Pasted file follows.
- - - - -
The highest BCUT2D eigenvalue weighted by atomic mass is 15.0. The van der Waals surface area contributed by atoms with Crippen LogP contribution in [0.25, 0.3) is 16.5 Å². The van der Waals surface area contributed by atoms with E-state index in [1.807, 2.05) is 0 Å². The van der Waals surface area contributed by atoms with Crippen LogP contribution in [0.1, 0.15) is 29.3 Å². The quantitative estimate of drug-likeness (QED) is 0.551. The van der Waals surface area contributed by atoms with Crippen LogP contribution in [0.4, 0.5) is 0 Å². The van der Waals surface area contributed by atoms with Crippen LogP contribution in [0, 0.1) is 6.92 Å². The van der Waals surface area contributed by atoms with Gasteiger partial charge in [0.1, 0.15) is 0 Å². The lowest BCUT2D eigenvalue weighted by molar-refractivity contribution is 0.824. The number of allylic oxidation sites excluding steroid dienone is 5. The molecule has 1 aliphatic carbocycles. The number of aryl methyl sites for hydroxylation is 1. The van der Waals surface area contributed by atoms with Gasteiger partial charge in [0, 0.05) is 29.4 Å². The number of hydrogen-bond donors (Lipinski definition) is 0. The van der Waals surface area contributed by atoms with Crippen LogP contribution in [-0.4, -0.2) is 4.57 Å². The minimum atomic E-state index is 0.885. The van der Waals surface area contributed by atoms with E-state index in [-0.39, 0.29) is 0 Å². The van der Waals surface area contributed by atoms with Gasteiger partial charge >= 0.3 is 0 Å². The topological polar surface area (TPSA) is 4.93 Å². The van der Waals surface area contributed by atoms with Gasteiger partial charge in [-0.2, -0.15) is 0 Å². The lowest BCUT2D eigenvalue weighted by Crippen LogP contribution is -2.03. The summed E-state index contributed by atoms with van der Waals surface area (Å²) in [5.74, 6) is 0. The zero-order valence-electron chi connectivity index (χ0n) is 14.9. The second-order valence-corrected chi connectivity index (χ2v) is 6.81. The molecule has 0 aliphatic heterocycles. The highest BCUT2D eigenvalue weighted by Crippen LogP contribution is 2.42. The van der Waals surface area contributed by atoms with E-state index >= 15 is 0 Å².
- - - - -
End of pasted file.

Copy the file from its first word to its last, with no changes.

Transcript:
The highest BCUT2D eigenvalue weighted by atomic mass is 15.0. The van der Waals surface area contributed by atoms with Crippen LogP contribution in [0.25, 0.3) is 16.5 Å². The van der Waals surface area contributed by atoms with E-state index in [1.807, 2.05) is 0 Å². The van der Waals surface area contributed by atoms with Crippen LogP contribution in [0.1, 0.15) is 29.3 Å². The quantitative estimate of drug-likeness (QED) is 0.551. The van der Waals surface area contributed by atoms with Crippen LogP contribution in [0.4, 0.5) is 0 Å². The van der Waals surface area contributed by atoms with Crippen LogP contribution in [0, 0.1) is 6.92 Å². The van der Waals surface area contributed by atoms with Gasteiger partial charge in [0.1, 0.15) is 0 Å². The lowest BCUT2D eigenvalue weighted by molar-refractivity contribution is 0.824. The number of allylic oxidation sites excluding steroid dienone is 5. The molecule has 1 aliphatic carbocycles. The number of aryl methyl sites for hydroxylation is 1. The van der Waals surface area contributed by atoms with Gasteiger partial charge in [0, 0.05) is 29.4 Å². The number of hydrogen-bond donors (Lipinski definition) is 0. The van der Waals surface area contributed by atoms with Crippen LogP contribution in [-0.4, -0.2) is 4.57 Å². The minimum atomic E-state index is 0.885. The van der Waals surface area contributed by atoms with E-state index in [-0.39, 0.29) is 0 Å². The van der Waals surface area contributed by atoms with Gasteiger partial charge >= 0.3 is 0 Å². The topological polar surface area (TPSA) is 4.93 Å². The van der Waals surface area contributed by atoms with Gasteiger partial charge in [-0.2, -0.15) is 0 Å². The lowest BCUT2D eigenvalue weighted by Crippen LogP contribution is -2.03. The summed E-state index contributed by atoms with van der Waals surface area (Å²) in [5.74, 6) is 0. The zero-order valence-electron chi connectivity index (χ0n) is 14.9. The second-order valence-corrected chi connectivity index (χ2v) is 6.81. The molecule has 0 aliphatic heterocycles. The highest BCUT2D eigenvalue weighted by Crippen LogP contribution is 2.42. The van der Waals surface area contributed by atoms with E-state index >= 15 is 0 Å².